DADA promised, in the words of its mercurial chatterbox poet, Tristan Tzara, "to destroy the drawers of the brain, and those of social organization; to sow demoralization everywhere." DADA was the child of trauma; the first World War, that cultural chasm, had revealed — in the sheer incapacity of words to convey its degree of lethal absurdity — the extent to which language itself was owned by the officer classes of Europe. One did not have to be a combatant (and few of the Dadaists were) to see that. The task, then, was to free language from its weight of inherited content, in the hope of freeing life itself. Chance, ambiguity, insult, nonsense, anything would serve, if it promised to break the crust. Above all, there was irony: the indifference of Duchamp, the attacks on the social jugular perpetrated by German Dadaists like George Grosz and John Heartfield, and Picabia's drawings, which make mock of the cult of the machine.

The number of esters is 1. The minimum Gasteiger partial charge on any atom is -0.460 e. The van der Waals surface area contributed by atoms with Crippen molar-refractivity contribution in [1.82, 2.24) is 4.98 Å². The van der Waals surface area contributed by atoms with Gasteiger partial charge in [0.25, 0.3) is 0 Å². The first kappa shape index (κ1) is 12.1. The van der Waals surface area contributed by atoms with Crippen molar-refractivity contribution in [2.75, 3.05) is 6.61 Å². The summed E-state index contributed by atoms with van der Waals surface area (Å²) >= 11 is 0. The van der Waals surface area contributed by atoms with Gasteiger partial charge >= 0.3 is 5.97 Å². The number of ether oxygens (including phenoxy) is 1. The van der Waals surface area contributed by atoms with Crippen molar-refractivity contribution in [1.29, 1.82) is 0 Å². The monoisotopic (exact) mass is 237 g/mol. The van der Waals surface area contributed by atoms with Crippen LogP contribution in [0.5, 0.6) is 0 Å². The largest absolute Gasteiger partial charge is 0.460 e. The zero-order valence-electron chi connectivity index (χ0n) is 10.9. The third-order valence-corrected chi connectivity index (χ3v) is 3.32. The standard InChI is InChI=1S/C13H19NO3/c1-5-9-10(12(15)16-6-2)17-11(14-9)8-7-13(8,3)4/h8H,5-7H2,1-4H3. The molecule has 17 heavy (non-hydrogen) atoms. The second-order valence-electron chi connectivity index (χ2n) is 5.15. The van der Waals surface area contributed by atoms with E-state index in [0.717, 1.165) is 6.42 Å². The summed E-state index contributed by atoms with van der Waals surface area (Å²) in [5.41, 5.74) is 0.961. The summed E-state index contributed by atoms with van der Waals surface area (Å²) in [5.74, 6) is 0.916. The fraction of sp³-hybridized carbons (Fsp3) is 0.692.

Robert Hughes, Time, 6 February 1978

Saturday, February 18, 2017

Charles Lindbergh's Gesture


Charles Lindbergh
My parents, like many in their generation, considered Charles Lindbergh a great American hero. This is one of the things we never agreed on. After I had read some of the things that Lindbergh had said as spokesman for the American First movement, I concluded the famous aviator was somewhat blind to evil, and an outspoken fool. Since becoming a student of the Great War, however, one episode has been brought to my attention by several readers, and I think it should be shared with others. Also, although I cannot say I've changed my opinion about him much, I think this does shed a little light on one reason why Lindbergh so ardently opposed America's entry into the Second World War.